With the General Data Protection Regulation (GDPR) coming into force on 25 May, co-ops across different sectors will have to examine how they comply with the new legislation.
Agreed two years ago, the EU’s data protection framework will be adopted in the UK as well, irrespective of Brexit.
David Alcock of Anthony Collins Solicitors says the new regulation is not as big of a change as it might seem, and compliance should be seen as a journey, rather than a race. Mr Alcock was speaking at the annual conference of the UK’s Confederation of Co-operative Housing (CCH) on 12 May.
The UK already has data protection law through its Data Protection Act of 1998.
“If you are already looking after people’s data you are not starting from scratch, just building on that,” he said, advising co-op members to check the Guide to data protection published by the Information Commissioner’s Office.
Co-operatives UK has worked with Anthony Collins Solicitors to produce GDPR practical guide for co-ops, which was published in March 2018. The Confederation of Co-operative Housing has also provided general guidance on data protection for its members.
Mr Alcock explained that when organisations, including co-ops, process data about a person, they are expected to behave in a certain way. For housing co-ops, the law can have different implications not only when collecting information from members for the first time, but also in terms of storing information about current tenants.
Co-ops will need to inform people they are keeping information about them, obtain their consent to do so, be transparent about how they use the information, collect information for specific purposes only and ensure this information is accurate and up to date.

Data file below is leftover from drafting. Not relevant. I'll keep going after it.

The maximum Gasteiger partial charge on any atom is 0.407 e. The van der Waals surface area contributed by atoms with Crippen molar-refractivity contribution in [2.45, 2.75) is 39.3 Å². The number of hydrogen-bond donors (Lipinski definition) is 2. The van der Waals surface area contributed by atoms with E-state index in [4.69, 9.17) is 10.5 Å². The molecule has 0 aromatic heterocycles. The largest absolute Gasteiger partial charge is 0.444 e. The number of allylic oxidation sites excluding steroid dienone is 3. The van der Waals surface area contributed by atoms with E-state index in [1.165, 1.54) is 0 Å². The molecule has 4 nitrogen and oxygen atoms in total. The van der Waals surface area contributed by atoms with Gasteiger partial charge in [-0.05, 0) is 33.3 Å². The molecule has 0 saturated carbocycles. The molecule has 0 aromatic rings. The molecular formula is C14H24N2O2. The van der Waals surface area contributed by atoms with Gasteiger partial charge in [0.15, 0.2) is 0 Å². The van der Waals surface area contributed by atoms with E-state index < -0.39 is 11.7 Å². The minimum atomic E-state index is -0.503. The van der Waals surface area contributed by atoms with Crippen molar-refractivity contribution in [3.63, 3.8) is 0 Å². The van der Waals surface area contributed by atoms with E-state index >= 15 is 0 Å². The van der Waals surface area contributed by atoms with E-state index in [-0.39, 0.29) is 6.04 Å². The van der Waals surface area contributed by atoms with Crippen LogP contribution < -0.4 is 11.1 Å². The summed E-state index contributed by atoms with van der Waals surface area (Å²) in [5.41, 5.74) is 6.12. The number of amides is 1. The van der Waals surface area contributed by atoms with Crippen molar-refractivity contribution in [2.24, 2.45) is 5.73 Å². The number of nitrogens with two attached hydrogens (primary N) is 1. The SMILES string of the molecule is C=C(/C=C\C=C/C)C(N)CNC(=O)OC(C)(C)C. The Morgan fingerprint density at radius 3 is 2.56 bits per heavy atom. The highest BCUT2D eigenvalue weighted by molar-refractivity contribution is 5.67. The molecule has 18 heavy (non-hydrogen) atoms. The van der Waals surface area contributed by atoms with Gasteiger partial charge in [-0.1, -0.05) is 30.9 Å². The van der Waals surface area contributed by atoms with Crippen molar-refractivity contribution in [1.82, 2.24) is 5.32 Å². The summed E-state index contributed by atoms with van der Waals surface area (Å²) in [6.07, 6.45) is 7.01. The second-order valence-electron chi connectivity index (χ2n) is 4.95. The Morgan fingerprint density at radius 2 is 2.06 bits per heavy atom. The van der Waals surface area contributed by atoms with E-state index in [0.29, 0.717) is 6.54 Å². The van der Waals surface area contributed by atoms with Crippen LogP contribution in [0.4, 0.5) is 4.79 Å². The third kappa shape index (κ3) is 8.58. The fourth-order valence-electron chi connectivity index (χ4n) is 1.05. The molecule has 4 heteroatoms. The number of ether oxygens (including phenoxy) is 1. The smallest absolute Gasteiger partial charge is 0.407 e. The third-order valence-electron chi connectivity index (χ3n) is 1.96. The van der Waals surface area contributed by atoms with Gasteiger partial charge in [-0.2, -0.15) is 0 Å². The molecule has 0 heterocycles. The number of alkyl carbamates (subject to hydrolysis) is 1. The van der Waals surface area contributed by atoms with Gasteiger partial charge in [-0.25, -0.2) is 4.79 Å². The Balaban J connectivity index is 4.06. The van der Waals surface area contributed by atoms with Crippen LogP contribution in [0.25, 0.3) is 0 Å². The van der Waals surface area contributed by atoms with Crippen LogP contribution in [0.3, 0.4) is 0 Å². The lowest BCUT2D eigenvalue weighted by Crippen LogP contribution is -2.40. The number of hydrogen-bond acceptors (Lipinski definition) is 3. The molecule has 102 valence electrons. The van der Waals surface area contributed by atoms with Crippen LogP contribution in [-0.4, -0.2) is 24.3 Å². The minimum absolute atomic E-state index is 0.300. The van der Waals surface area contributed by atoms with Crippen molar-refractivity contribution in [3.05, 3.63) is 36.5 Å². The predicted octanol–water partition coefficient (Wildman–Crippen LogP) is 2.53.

Under the new law organisations must also ensure they do not keep people’s personal data for longer than necessary. Data subjects also have the right to ask organisations to reveal for free what information they hold about them within one month of them making the request.
“You need to make sure the information you are keeping is safe and you have appropriate measures in place to help you do that,” he added. In case of data breaches, co-ops need to inform those whose data has been breached, as well as the Information Commissioner’s Office. Furthermore, tenants have the right to object to data processing.
“If you use tenants’ information for marketing purposes and they say they don’t want to send it anymore that’s a right and you have to comply with that,” said Mr Alcock.
Former tenants can also ask housing co-ops to delete the information they hold about them and ask that third party organisations working with the co-op do the same.
“You need do be clear with your tenants and members about who does what within the co-op and what information they will get as part of that.
“Ask yourselves – where is the information stored, who has access to it, and what are we using it for?”, added Mr Alcock.